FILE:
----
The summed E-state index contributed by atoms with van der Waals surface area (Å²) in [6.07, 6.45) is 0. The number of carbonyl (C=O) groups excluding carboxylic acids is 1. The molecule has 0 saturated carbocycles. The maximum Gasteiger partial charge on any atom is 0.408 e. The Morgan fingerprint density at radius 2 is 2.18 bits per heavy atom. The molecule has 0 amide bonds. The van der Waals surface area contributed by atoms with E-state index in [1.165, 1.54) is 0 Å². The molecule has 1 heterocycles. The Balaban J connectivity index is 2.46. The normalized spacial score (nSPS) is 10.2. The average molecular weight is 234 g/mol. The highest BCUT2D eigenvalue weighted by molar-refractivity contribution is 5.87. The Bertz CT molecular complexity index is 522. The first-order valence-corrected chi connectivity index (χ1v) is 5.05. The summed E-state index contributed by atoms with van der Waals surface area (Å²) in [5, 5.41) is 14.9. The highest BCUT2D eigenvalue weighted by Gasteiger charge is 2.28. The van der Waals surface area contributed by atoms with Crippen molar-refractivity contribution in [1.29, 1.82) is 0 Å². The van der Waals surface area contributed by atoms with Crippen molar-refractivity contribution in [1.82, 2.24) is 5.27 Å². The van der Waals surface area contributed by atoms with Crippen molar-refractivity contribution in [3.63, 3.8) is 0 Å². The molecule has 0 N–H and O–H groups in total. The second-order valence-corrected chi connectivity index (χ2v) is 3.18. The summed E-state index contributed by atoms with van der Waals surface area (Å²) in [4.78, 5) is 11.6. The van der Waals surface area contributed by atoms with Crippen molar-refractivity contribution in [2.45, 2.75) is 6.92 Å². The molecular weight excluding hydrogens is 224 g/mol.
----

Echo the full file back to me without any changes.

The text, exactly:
The summed E-state index contributed by atoms with van der Waals surface area (Å²) in [6.07, 6.45) is 0. The number of carbonyl (C=O) groups excluding carboxylic acids is 1. The molecule has 0 saturated carbocycles. The maximum Gasteiger partial charge on any atom is 0.408 e. The Morgan fingerprint density at radius 2 is 2.18 bits per heavy atom. The molecule has 0 amide bonds. The van der Waals surface area contributed by atoms with E-state index in [1.165, 1.54) is 0 Å². The molecule has 1 heterocycles. The Balaban J connectivity index is 2.46. The normalized spacial score (nSPS) is 10.2. The average molecular weight is 234 g/mol. The highest BCUT2D eigenvalue weighted by molar-refractivity contribution is 5.87. The Bertz CT molecular complexity index is 522. The first-order valence-corrected chi connectivity index (χ1v) is 5.05. The summed E-state index contributed by atoms with van der Waals surface area (Å²) in [5, 5.41) is 14.9. The highest BCUT2D eigenvalue weighted by Gasteiger charge is 2.28. The van der Waals surface area contributed by atoms with Crippen molar-refractivity contribution in [1.29, 1.82) is 0 Å². The van der Waals surface area contributed by atoms with Crippen molar-refractivity contribution in [1.82, 2.24) is 5.27 Å². The van der Waals surface area contributed by atoms with Crippen molar-refractivity contribution in [3.63, 3.8) is 0 Å². The molecule has 0 N–H and O–H groups in total. The second-order valence-corrected chi connectivity index (χ2v) is 3.18. The summed E-state index contributed by atoms with van der Waals surface area (Å²) in [4.78, 5) is 11.6. The van der Waals surface area contributed by atoms with Crippen molar-refractivity contribution in [2.45, 2.75) is 6.92 Å². The molecular weight excluding hydrogens is 224 g/mol.